CET Time in Java

Hiten Kanwar Jun 13, 2021 Java Java Time
CET Time in Java

In the whole wide world, there are 190+ countries, where each country follows a certain time-zone. These time zones act as rules which are crucial for expressing time much conveniently as well as effectively. However, these time zones can turn out to be inexplicit due to certain variables such as daylight saving time.

Java has provided us with multiple classes that handle time zones. With new versions of Java coming up, it came up with much more extensive and useful classes such as ZoneId and ZoneOffset.

With the emergence of JSR-310, some new and much more productive APIs were added for managing time and time zones. ZoneId was one such class added. It is a representation of a time zone such as Europe/Berlin.

Most fixed offsets are represented by ZoneOffset. We can ensure by calling normalized() on any ZoneId that a fixed offset ID will be represented as ZoneOffset.

The IANA definition of CET says that it follows the time-zone rules of Central Europe, which does include both summers as well as winters time.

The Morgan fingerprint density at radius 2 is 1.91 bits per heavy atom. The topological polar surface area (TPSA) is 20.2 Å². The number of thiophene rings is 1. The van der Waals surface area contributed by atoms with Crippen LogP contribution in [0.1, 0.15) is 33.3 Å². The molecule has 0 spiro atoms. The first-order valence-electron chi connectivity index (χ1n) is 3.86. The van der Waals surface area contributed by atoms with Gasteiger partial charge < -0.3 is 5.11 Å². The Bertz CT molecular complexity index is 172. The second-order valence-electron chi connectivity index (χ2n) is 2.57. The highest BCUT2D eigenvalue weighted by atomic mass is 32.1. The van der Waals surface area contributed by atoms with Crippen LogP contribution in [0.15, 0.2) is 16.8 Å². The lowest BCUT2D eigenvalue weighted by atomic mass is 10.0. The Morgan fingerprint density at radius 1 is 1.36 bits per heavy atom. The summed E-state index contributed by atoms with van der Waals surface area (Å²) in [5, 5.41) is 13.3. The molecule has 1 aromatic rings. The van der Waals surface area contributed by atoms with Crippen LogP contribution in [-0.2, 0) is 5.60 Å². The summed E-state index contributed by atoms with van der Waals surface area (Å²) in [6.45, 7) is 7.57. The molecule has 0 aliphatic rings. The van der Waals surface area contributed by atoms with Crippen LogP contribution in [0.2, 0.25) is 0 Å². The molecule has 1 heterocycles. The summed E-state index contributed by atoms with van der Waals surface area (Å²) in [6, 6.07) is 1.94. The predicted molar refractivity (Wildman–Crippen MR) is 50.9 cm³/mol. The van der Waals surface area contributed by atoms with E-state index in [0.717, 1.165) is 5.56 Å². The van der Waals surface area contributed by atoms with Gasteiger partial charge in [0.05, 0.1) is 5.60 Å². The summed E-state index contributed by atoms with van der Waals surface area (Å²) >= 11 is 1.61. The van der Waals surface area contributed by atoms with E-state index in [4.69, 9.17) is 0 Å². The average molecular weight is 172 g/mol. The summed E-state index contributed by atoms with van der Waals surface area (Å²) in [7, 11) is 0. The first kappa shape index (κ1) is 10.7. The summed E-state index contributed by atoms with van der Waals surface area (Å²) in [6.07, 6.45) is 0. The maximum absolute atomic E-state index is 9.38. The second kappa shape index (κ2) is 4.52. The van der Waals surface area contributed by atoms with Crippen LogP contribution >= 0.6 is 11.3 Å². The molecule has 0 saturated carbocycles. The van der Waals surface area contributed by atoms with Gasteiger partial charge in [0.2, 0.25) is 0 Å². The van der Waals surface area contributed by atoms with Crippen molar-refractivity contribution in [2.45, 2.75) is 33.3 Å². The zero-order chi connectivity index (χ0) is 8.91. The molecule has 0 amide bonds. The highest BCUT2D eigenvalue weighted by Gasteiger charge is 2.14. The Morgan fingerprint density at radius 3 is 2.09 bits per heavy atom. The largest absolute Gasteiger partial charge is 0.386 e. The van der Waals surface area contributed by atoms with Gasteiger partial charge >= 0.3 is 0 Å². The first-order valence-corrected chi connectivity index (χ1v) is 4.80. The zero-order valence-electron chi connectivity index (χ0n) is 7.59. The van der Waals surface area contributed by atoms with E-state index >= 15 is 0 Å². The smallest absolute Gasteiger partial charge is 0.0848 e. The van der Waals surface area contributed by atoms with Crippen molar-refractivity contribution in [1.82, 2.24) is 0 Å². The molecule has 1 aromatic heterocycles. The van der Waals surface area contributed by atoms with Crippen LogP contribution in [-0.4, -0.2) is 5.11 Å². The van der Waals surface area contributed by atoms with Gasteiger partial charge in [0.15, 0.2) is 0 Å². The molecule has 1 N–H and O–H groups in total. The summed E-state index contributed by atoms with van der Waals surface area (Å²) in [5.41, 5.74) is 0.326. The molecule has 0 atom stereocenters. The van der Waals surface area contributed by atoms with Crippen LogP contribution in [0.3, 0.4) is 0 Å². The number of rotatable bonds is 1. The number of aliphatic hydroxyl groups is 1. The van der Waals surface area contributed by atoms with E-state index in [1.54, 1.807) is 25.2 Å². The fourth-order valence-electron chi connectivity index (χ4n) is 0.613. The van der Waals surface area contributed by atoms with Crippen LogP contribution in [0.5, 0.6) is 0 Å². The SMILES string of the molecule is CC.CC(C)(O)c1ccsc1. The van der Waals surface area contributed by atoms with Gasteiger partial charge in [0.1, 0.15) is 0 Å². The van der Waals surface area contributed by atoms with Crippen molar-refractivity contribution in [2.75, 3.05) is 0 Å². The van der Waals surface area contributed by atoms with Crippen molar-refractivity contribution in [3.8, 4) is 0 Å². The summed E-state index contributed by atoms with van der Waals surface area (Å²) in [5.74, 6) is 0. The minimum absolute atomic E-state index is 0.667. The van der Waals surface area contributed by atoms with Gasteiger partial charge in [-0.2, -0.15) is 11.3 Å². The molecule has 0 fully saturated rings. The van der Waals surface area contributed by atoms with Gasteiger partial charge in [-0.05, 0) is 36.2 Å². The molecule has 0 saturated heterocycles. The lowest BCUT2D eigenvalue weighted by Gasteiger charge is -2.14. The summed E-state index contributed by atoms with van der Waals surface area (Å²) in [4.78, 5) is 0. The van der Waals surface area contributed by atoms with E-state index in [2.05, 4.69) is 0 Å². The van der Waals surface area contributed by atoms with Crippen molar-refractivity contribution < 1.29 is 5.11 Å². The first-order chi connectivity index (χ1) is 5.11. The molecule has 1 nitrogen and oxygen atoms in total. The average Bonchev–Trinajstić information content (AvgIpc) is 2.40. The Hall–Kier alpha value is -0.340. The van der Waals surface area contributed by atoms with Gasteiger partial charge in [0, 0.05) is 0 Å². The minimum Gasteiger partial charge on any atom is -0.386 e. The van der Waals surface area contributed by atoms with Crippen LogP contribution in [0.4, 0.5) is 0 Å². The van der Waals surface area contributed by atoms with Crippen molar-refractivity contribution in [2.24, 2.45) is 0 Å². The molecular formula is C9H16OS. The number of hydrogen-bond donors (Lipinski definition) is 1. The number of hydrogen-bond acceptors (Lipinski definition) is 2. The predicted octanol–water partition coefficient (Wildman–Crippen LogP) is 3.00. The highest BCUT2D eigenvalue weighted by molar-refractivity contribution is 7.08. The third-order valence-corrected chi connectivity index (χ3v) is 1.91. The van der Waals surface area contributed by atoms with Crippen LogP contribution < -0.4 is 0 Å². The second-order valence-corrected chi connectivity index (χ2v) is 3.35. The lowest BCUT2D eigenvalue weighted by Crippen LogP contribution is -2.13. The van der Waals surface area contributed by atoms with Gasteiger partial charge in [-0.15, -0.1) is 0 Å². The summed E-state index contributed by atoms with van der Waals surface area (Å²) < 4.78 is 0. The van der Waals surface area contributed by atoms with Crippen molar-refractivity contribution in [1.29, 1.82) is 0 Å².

One should understand that the time-zone identifier and the short name of that identifier are two different elements. The name may change between CET and CEST, but the identifier is always fixed as CET.

We can get the functionality related to the CET time-zone using the getRules() function. It can convey the offset at the given time.

See the following code.

import java.time.LocalDateTime;
import java.time.ZoneId;
import java.time.ZonedDateTime;
import java.time.format.DateTimeFormatter;
public class Main
{
    public static void main(String[] args){
	    ZoneId zone = ZoneId.of("CET");
	    System.out.println("Zone Name: "+zone);
        System.out.println("Offset " + zone.getRules());
        
}
}

Output:

Zone Name: CET
Offset ZoneRules[currentStandardOffset=+01:00]

Other way might be to use ZoneOffset.ofHours(1) rather than using ZoneId.of("CET"). We can get the total transitions and rules for the transition using the getTransitions() and getTransitionRules().

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